The Three Sisters in the Blue Mountains.
The lovely town of Lithgow.
St Joseph's church in Orange.
David drives from Sydney to Katoomba, taking the winding roads and climbing through mountain villages and expanses of eucalypts.
The Paragon Cafe is a magnet to visitors. The 1930s milk bar with its Art Deco interior has National Trust listing, and the owners serve delicious treats and famous chocolates. Katoomba also has a zigzag railway, a scenic railway and countless walking trails.
The drive from Katoomba to Lithgow takes about 45 minutes. Points of interest along the way include Hassans Walls Lookout, the highest point in the Blue Mountains; Hoskin's Memorial Church, constructed in 1928; and the Hartley Historic Site, which has 17 buildings dating back as far as 1837. The Lake Lyell dam supplies water for two power stations and is popular for fishing, waterskiing and power boating. This is also where you will find the Tea Shack, which specialises in Chinese furnishings, artefacts and special teas.
Lithgow's Small Arms Museum houses the biggest exhibition of military history and commercial expertise in the southern hemisphere. Starting in 1912, Lithgow has produced rifles and small arms for every war Australia has participated in.
Two hours west of Lithgow is Orange, home of Lake and Mount Canobolas, the highest point between the Blue Mountains and the Indian Ocean. Two 19th-century churches take pride of place in Orange Holy Trinity and St Joseph's. The Regional Art Gallery has a fine collection of works by Nolan, O'Brien, Whiteley and Olsen, as well as a large exhibition of rural works.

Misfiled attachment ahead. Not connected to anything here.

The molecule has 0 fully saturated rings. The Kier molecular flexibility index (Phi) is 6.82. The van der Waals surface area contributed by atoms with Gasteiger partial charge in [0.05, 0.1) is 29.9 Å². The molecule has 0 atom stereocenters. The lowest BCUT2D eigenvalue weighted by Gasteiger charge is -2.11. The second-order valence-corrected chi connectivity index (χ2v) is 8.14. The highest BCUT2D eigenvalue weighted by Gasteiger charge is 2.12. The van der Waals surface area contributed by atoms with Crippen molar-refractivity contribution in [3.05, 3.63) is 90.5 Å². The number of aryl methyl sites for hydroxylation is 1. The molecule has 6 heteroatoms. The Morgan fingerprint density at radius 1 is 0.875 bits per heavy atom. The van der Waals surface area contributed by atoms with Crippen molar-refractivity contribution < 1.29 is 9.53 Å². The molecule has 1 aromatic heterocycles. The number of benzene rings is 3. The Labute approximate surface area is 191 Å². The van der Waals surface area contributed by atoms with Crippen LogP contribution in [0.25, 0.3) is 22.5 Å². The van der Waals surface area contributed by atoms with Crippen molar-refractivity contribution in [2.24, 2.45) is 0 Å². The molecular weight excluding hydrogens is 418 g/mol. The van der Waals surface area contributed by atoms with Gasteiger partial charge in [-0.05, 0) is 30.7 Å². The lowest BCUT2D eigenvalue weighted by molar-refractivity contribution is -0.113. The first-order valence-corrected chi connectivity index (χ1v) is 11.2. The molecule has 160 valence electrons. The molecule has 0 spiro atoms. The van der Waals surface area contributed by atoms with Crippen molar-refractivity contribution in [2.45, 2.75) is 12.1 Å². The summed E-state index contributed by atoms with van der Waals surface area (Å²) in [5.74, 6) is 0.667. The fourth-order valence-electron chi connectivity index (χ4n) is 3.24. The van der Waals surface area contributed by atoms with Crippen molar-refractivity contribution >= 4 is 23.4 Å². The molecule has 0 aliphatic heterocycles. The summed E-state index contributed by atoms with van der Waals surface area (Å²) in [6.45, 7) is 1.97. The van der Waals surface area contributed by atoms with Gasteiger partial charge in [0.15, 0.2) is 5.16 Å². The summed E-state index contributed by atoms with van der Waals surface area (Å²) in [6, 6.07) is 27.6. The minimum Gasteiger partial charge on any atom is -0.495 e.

Orange produces high-quality olives, grapes, apples, berries, lamb and beef, and has some excellent wineries.
Another 2 and a half hours away is the city of Dubbo, home of the Western Plains open-range zoo. Many of the 300-hectare zoo's large animals are separated from humans by raised mounds, ditches or moats, providing them with a more natural environment.
Two kilometres beyond the zoo is the 1840 timber-slab homestead Dundullimal. Standing on the banks of the Macquarie River, the homestead has photographs dating back to when it was the centre of a 10,530-hectare sheep property. It features sandstone stables, a saddlery, blacksmith, animal farm and hay rides.
In Dubbo you can see some beautiful Australian furniture made from local wood, wool and leather. You can also watch boomerangs being made from mulga wood, and then learn how to throw one and have it return!
From Dubbo, Mudgee lies two and a half hours east towards Sydney. Its name is derived from the Aboriginal term moothi, meaning "nest in the hills". It is surrounded by hills of green and blue, and is noted for its fine wool, beef, lamb, cereal crops, lucerne, vegetables and honey. It also produces some excellent award-winning wines, and the pretty town is becoming a very popular place for people keen on good food and wine.
One of Australia's most loved and prolific poets, Henry Lawson, lived in Mudgee from the age of six months and there are many reminders of him around town. There are interesting artwork and handicraft galleries, cafes and plenty of good vineyards offering tastings and sales.